Ian King (Bloomberg) -- Nvidia Corp. predicted stronger fiscal 2020 sales than analysts had estimated, raising optimism the company can quickly return to growth when it clears a buildup of unused gaming chips. The stock rallied more than 7 percent in extended trading.
Revenue will be flat to down slightly in the fiscal year, the company said Thursday in a statement. Analysts, on average, estimated a 7 percent drop. The chipmaker also forecast a 20 percent decline in the current quarter, suggesting Nvidia sees a big boost in sales coming later in the year.
Chief Executive Officer Jensen Huang is trying to convince investors that the stall in the company’s sales is a short-lived trend and that the broader use of graphics chips in everything from cars to data centers will restore growth that has doubled the size of his company since 2016.
“This was a turbulent close to what had been a great year,” Huang said in the statement. “Despite this setback, Nvidia’s fundamental position and the markets we serve are strong. We fully expect to return to sustained growth.”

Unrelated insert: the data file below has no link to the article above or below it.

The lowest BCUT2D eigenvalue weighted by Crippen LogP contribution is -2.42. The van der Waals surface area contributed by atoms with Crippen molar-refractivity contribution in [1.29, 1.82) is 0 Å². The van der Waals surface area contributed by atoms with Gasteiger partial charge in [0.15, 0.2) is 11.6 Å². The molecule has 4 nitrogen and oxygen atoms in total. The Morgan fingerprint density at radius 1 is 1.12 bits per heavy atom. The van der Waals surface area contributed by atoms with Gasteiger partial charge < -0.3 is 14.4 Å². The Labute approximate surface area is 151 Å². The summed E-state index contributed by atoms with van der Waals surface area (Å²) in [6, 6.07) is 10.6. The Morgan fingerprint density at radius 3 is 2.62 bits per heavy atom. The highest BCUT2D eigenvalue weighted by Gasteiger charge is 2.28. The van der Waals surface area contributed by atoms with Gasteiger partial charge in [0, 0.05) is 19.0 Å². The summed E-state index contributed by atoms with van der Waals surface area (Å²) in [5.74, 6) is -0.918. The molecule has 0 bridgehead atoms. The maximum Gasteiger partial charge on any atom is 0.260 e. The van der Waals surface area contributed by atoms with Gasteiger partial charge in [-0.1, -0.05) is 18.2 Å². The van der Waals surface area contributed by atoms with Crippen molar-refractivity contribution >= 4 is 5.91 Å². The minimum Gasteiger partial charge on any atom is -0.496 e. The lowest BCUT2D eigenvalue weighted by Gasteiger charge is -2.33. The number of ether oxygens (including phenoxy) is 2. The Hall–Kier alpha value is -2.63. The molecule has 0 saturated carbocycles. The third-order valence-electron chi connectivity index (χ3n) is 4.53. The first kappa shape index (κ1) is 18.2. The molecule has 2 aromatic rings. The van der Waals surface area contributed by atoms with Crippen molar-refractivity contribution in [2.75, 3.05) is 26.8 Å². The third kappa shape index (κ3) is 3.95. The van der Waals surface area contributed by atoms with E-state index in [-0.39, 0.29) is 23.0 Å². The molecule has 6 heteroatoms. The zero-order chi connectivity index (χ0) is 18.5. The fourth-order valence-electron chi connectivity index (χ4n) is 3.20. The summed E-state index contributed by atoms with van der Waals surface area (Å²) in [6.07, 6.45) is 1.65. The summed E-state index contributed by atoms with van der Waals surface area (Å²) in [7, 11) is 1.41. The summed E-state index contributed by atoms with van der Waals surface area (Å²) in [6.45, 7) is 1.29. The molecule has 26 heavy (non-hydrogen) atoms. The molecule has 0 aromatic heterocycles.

Nvidia’s run of consecutive revenue gains, stretching back to 2014, was broken in the reported quarter when sales of chips to cryptocurrency miners crashed as the digital-coin market plunged. The resulting excess inventory has been compounded by weaker demand from consumers and from operators of data centers, who had been increasingly using the chips for artificial intelligence computing.
Earlier, Nvidia shares rose 1.1 percent to close at $154.53 in New York. The stock has gained 16 percent this year.
The company projected sales of $2.2 billion, plus or minus 2 percent, in the fiscal first quarter. That compares with an average analyst estimate of $2.29 billion. Gross margin, or the percentage of sales remaining after deducting costs of production, will be 59 percent, the Santa Clara, California-based company said. Analysts projected 59 percent.
Nvidia, biggest maker of processors for computer graphics cards, last month warned that it hadn’t met its targets for the fiscal fourth quarter, citing weaker gamer demand and slower orders from data center operators. It predicted revenue of about $2.2 billion in the period, down from a previous forecast of about $2.7 billion.
Net income was $567 million, or 92 cents a share, in the quarter, compared with $1.1 billion, or $1.78 a share in the same period a year earlier. Revenue fell 24 percent to $2.205 billion, the first quarterly decline since 2014.